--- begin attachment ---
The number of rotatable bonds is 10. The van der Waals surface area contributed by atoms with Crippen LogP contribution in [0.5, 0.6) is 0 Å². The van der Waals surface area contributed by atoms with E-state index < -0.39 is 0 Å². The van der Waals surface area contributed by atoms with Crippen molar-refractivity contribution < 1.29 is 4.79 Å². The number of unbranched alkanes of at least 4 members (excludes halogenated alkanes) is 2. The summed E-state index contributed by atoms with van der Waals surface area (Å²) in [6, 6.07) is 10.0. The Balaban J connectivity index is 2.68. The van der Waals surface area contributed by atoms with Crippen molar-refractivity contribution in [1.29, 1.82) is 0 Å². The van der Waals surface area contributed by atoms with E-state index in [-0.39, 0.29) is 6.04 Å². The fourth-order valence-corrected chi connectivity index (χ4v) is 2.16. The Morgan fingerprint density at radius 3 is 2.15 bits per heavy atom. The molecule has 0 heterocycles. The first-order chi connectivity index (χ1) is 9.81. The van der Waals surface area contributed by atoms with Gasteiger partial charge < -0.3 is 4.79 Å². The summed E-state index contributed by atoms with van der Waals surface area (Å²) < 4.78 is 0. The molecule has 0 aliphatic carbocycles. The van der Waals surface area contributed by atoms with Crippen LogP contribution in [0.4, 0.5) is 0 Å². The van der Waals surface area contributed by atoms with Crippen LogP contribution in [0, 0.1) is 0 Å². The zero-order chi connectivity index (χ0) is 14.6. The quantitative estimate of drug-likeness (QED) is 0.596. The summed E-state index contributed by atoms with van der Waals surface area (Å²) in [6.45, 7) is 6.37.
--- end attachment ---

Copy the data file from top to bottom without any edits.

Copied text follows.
The number of rotatable bonds is 10. The van der Waals surface area contributed by atoms with Crippen LogP contribution in [0.5, 0.6) is 0 Å². The van der Waals surface area contributed by atoms with E-state index < -0.39 is 0 Å². The van der Waals surface area contributed by atoms with Crippen molar-refractivity contribution < 1.29 is 4.79 Å². The number of unbranched alkanes of at least 4 members (excludes halogenated alkanes) is 2. The summed E-state index contributed by atoms with van der Waals surface area (Å²) in [6, 6.07) is 10.0. The Balaban J connectivity index is 2.68. The van der Waals surface area contributed by atoms with Crippen molar-refractivity contribution in [1.29, 1.82) is 0 Å². The van der Waals surface area contributed by atoms with E-state index in [-0.39, 0.29) is 6.04 Å². The fourth-order valence-corrected chi connectivity index (χ4v) is 2.16. The Morgan fingerprint density at radius 3 is 2.15 bits per heavy atom. The molecule has 0 heterocycles. The first-order chi connectivity index (χ1) is 9.81. The van der Waals surface area contributed by atoms with Gasteiger partial charge < -0.3 is 4.79 Å². The summed E-state index contributed by atoms with van der Waals surface area (Å²) < 4.78 is 0. The molecule has 0 aliphatic carbocycles. The van der Waals surface area contributed by atoms with Crippen LogP contribution in [0.4, 0.5) is 0 Å². The van der Waals surface area contributed by atoms with Crippen LogP contribution in [0, 0.1) is 0 Å². The zero-order chi connectivity index (χ0) is 14.6. The quantitative estimate of drug-likeness (QED) is 0.596. The summed E-state index contributed by atoms with van der Waals surface area (Å²) in [6.45, 7) is 6.37.